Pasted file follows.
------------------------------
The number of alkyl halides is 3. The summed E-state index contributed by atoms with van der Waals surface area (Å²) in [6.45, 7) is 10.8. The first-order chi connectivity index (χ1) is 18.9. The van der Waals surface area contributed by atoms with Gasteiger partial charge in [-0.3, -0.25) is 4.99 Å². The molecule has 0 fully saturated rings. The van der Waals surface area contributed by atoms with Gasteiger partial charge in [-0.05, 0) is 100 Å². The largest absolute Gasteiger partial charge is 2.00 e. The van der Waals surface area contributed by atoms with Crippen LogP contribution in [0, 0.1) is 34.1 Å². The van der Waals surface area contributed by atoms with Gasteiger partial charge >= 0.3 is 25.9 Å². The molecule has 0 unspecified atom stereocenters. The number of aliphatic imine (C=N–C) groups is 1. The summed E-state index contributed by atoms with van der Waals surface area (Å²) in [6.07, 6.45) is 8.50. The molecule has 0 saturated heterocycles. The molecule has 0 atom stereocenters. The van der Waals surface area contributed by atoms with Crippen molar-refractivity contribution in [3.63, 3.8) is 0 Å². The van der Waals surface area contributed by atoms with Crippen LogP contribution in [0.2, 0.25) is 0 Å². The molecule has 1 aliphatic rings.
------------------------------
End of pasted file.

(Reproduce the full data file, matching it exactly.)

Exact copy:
The number of alkyl halides is 3. The summed E-state index contributed by atoms with van der Waals surface area (Å²) in [6.45, 7) is 10.8. The first-order chi connectivity index (χ1) is 18.9. The van der Waals surface area contributed by atoms with Gasteiger partial charge in [-0.3, -0.25) is 4.99 Å². The molecule has 0 fully saturated rings. The van der Waals surface area contributed by atoms with Gasteiger partial charge in [-0.05, 0) is 100 Å². The largest absolute Gasteiger partial charge is 2.00 e. The van der Waals surface area contributed by atoms with Crippen LogP contribution in [0, 0.1) is 34.1 Å². The van der Waals surface area contributed by atoms with Gasteiger partial charge >= 0.3 is 25.9 Å². The molecule has 0 unspecified atom stereocenters. The number of aliphatic imine (C=N–C) groups is 1. The summed E-state index contributed by atoms with van der Waals surface area (Å²) in [6.07, 6.45) is 8.50. The molecule has 0 saturated heterocycles. The molecule has 0 atom stereocenters. The van der Waals surface area contributed by atoms with Crippen molar-refractivity contribution in [3.63, 3.8) is 0 Å². The van der Waals surface area contributed by atoms with Crippen LogP contribution in [0.2, 0.25) is 0 Å². The molecule has 1 aliphatic rings.